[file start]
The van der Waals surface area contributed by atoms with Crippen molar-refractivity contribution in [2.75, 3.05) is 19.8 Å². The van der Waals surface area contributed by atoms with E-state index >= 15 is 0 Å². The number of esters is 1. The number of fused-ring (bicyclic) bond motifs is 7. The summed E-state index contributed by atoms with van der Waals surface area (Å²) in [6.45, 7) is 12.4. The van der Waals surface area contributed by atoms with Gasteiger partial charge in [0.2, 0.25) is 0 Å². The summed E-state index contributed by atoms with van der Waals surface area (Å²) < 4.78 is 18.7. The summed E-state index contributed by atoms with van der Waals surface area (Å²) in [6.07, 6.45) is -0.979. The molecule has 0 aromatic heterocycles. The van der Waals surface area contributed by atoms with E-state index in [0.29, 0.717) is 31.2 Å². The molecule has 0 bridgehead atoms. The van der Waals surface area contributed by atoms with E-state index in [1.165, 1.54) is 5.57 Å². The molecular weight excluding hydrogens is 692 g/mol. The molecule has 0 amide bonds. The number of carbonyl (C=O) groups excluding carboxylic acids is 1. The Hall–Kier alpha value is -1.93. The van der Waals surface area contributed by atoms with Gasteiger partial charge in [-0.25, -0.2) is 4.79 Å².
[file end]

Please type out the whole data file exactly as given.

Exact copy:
The van der Waals surface area contributed by atoms with Crippen molar-refractivity contribution in [2.75, 3.05) is 19.8 Å². The van der Waals surface area contributed by atoms with E-state index >= 15 is 0 Å². The number of esters is 1. The number of fused-ring (bicyclic) bond motifs is 7. The summed E-state index contributed by atoms with van der Waals surface area (Å²) in [6.45, 7) is 12.4. The van der Waals surface area contributed by atoms with Gasteiger partial charge in [0.2, 0.25) is 0 Å². The summed E-state index contributed by atoms with van der Waals surface area (Å²) < 4.78 is 18.7. The summed E-state index contributed by atoms with van der Waals surface area (Å²) in [6.07, 6.45) is -0.979. The molecule has 0 aromatic heterocycles. The van der Waals surface area contributed by atoms with E-state index in [0.29, 0.717) is 31.2 Å². The molecule has 0 bridgehead atoms. The van der Waals surface area contributed by atoms with E-state index in [1.165, 1.54) is 5.57 Å². The molecular weight excluding hydrogens is 692 g/mol. The molecule has 0 amide bonds. The number of carbonyl (C=O) groups excluding carboxylic acids is 1. The Hall–Kier alpha value is -1.93. The van der Waals surface area contributed by atoms with Gasteiger partial charge in [-0.25, -0.2) is 4.79 Å².